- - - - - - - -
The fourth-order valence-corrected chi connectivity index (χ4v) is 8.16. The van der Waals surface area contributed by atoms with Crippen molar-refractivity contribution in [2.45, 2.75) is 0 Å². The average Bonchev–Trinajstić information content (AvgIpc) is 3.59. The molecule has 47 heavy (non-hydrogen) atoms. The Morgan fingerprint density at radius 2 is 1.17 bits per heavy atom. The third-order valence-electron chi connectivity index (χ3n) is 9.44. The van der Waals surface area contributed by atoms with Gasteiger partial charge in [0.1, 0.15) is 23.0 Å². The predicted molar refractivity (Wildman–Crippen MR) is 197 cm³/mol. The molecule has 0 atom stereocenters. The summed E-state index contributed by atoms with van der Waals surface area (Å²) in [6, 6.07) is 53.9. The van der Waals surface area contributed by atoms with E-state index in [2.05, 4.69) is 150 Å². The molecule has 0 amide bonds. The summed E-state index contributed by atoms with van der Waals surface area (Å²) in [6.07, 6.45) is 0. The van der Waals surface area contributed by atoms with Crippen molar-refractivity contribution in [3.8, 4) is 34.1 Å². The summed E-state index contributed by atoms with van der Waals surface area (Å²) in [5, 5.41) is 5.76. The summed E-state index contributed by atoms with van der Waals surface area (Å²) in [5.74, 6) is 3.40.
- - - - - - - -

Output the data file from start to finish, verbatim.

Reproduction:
The fourth-order valence-corrected chi connectivity index (χ4v) is 8.16. The van der Waals surface area contributed by atoms with Crippen molar-refractivity contribution in [2.45, 2.75) is 0 Å². The average Bonchev–Trinajstić information content (AvgIpc) is 3.59. The molecule has 47 heavy (non-hydrogen) atoms. The Morgan fingerprint density at radius 2 is 1.17 bits per heavy atom. The third-order valence-electron chi connectivity index (χ3n) is 9.44. The van der Waals surface area contributed by atoms with Gasteiger partial charge in [0.1, 0.15) is 23.0 Å². The predicted molar refractivity (Wildman–Crippen MR) is 197 cm³/mol. The molecule has 0 atom stereocenters. The summed E-state index contributed by atoms with van der Waals surface area (Å²) in [6, 6.07) is 53.9. The van der Waals surface area contributed by atoms with E-state index in [2.05, 4.69) is 150 Å². The molecule has 0 amide bonds. The summed E-state index contributed by atoms with van der Waals surface area (Å²) in [6.07, 6.45) is 0. The van der Waals surface area contributed by atoms with Crippen molar-refractivity contribution in [3.8, 4) is 34.1 Å². The summed E-state index contributed by atoms with van der Waals surface area (Å²) in [5, 5.41) is 5.76. The summed E-state index contributed by atoms with van der Waals surface area (Å²) in [5.74, 6) is 3.40.